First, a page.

Many individual parishes have closed, yet there is no discussion of using funds from those properties to make atonement or restitution with victims of abuse at the hands of clergy. The property which was home to the former Cathedral of the Immaculate Conception in downtown Burlington is worth millions. Proceeds from its sale should be used to assist former orphanage residents, to make their lives better, as so many of us were unable to meet our potential due to the way we were abused by clergy during our childhoods.
It is also clear to us that the diocese likely paid millions of dollars to attorneys in its effort to avoid atonement for its sins against victims such as the children of St. Joseph’s Orphanage. I call on you to immediately disclose the amount of money the diocese used to line the pocket of its legal teams, as it should have gone to victims instead.
In the 1990s, Bishop Kenneth Angell settled with many orphanage survivors for the paltry sum of $5,000, and forced them to sign non-disclosure agreements in order to get the funds. Ironically, Bishop Angell was forcing the diocese’s own victims to become part of its cover-up. Many of us were not financially stable at the time and agreed under duress to Bishop Angell’s dictates. Bishop Coyne, you have waived the non-disclosure agreement. Now you need to acknowledge that the abuse suffered by children at the orphanage was worth far more than the $5,000 you paid victims, and re-open that part of the agreements.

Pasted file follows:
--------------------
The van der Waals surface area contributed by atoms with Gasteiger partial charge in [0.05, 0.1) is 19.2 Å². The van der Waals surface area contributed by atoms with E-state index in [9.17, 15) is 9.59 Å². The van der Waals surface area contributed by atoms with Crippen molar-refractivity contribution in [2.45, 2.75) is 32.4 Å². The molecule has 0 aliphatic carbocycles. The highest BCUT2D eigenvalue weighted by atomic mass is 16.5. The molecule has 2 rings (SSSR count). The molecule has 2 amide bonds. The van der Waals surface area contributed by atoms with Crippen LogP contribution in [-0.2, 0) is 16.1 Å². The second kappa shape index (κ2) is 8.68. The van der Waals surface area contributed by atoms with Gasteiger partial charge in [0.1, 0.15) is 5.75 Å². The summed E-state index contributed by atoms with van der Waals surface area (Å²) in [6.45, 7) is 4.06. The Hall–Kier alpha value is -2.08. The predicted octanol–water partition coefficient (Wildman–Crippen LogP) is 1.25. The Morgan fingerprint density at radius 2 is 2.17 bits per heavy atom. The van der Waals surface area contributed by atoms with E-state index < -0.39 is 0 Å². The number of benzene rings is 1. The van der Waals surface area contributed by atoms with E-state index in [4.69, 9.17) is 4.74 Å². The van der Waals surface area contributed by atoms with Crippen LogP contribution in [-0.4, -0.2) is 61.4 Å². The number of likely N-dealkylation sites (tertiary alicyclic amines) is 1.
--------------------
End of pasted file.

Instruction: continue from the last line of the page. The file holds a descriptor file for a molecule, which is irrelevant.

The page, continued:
I believe that your false statements regarding available funds and your inability to make restitution to abuse victims at the orphanage defy the eighth commandment, which calls for God’s people to be truthful. Clearly, the diocese is more concerned about the almighty dollar than it is about following the will of Almighty God. The only reason that funds are restricted is because the diocese itself restricted them to avoid accountability for abuse by clergy, caused by negligence by the diocese.